Do executive stock options reduce agency problems between managers and stockholders?
Williams, Melissa Ann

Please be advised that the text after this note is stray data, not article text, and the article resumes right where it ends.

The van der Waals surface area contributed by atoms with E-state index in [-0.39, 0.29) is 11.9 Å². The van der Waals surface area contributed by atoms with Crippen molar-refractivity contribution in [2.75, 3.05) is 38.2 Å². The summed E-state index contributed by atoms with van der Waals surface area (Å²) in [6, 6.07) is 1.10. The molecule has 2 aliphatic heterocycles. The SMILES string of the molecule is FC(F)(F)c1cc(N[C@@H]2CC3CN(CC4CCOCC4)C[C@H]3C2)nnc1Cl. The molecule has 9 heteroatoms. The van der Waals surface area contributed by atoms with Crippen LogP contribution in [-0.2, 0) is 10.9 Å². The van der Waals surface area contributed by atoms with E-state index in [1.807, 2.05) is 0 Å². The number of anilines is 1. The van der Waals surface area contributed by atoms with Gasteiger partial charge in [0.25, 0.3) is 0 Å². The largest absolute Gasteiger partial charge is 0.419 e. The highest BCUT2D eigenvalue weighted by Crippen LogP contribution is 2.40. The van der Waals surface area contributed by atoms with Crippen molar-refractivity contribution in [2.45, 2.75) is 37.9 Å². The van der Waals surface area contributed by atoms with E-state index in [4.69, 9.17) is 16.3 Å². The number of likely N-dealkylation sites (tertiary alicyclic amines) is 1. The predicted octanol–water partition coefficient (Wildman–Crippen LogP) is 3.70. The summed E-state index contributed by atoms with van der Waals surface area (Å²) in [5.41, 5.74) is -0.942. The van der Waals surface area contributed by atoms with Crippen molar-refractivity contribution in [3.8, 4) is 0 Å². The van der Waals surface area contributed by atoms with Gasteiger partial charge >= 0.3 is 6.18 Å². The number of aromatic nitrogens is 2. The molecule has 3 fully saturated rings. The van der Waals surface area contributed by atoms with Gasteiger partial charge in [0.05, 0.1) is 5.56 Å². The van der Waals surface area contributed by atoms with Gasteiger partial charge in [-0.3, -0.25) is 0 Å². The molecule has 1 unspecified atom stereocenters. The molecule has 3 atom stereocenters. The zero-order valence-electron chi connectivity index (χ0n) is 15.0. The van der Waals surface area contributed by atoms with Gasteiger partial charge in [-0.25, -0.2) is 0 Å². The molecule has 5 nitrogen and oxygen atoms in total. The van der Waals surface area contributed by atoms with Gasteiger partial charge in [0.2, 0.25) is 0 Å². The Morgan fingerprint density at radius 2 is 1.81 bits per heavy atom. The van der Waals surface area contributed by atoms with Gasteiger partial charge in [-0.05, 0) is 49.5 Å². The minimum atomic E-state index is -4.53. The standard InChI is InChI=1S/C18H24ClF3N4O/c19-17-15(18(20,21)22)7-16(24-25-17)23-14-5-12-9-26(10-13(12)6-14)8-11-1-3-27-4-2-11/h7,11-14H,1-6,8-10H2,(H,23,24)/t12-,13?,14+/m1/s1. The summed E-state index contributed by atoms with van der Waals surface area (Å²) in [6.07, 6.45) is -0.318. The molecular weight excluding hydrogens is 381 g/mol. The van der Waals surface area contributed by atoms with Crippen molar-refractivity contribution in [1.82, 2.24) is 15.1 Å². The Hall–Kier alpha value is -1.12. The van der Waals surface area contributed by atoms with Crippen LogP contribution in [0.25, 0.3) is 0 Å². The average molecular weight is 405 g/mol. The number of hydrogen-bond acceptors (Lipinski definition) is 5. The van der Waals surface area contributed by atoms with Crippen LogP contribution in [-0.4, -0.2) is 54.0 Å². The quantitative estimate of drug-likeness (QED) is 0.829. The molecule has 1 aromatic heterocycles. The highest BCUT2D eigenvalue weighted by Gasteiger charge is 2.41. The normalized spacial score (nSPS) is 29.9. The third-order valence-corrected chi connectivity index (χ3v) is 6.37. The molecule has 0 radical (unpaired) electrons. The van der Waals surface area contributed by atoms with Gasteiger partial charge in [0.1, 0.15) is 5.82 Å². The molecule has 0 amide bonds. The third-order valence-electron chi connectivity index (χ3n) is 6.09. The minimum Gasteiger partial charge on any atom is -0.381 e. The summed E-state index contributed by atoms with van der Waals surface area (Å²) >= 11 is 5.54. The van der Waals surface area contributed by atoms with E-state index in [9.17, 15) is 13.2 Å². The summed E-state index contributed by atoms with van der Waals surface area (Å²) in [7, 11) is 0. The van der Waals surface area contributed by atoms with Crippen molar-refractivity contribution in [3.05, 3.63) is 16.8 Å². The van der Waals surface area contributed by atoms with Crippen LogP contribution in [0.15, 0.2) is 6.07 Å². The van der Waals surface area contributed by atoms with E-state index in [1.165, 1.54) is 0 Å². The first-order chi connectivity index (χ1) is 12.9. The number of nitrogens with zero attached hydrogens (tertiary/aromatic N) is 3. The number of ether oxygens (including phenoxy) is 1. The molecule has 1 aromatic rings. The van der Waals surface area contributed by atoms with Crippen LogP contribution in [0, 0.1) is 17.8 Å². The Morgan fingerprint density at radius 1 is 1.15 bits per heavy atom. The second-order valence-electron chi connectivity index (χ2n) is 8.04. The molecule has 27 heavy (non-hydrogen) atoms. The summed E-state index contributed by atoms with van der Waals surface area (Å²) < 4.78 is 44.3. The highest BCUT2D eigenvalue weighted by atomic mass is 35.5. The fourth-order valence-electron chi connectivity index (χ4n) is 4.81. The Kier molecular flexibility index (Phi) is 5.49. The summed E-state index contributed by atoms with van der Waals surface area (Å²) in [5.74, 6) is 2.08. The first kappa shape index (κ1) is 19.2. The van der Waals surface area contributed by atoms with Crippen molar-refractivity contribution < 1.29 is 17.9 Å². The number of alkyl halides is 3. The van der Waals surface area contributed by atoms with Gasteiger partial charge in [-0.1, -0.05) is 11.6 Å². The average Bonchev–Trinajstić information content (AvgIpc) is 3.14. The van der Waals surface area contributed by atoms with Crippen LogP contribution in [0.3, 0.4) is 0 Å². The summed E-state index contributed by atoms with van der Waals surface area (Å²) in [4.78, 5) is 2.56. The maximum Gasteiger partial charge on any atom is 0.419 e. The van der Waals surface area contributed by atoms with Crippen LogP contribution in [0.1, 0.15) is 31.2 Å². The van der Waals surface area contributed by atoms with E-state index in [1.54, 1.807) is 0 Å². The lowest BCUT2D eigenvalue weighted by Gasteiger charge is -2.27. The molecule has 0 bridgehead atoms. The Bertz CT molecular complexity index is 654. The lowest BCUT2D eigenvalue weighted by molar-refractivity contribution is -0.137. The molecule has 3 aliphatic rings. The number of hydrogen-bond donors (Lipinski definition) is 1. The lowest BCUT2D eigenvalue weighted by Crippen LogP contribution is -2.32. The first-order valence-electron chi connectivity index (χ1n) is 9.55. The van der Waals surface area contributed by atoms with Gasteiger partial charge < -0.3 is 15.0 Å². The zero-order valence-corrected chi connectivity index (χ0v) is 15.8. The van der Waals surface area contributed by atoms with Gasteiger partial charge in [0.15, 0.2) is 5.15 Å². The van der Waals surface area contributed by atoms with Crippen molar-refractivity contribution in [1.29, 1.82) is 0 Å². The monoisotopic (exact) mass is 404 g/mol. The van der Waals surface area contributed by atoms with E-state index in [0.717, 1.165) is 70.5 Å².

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Agency problems that arise in a corporation have troubled economists for some time. There are a number of mechanisms that have been used to try and reduce these agency problems. Many of these mechanisms try to link the manager's compensation to the performance of the firm. Typical examples include performance shares, restricted stock grants, and executive stock options. This dissertation is an empirical study of whether the use of executive stock options has in fact reduced the agency problems between managers and stockholders. In this dissertation, two different testing methodologies are used to address the agency problem reduction issue. One methodology looks at some significant event such as a merger or divestiture to see if an executive's holding of stock options affect what decisions are made. For example, do larger holdings of stock options motivate managers to take on riskier investments? By increasing the risk of the firm, managers can increase the value of the stock options. Another question of interest is whether in taking on risky investments; do executives increase the leverage of the firm? By increasing the leverage of the firm, the executive might increase the risk of the firm and thus the value of the option holdings. For NYSE executives, stock options do not appear to be motivating them to act in the hypothesized behavior. For the NASDAQ manager, the evidence seems to indicate that they are acting in the hypothesized manner. The other methodology takes a different approach. In it, a broad cross-section of firms is examined to see if there is a relationship between firm variance and executive stock option holdings. The cross-sectional results seem to be indicative of a strong positive relationship (which is predicted by the hypotheses of interest) between firm variance and stock option holdings. The results are the same regardless of whether NYSE or NASDAQ firms are considered. Overall, most of the evidence from this dissertation supports the notion that executive stock options aid in the reduction of agency problems between top executives and stockholders.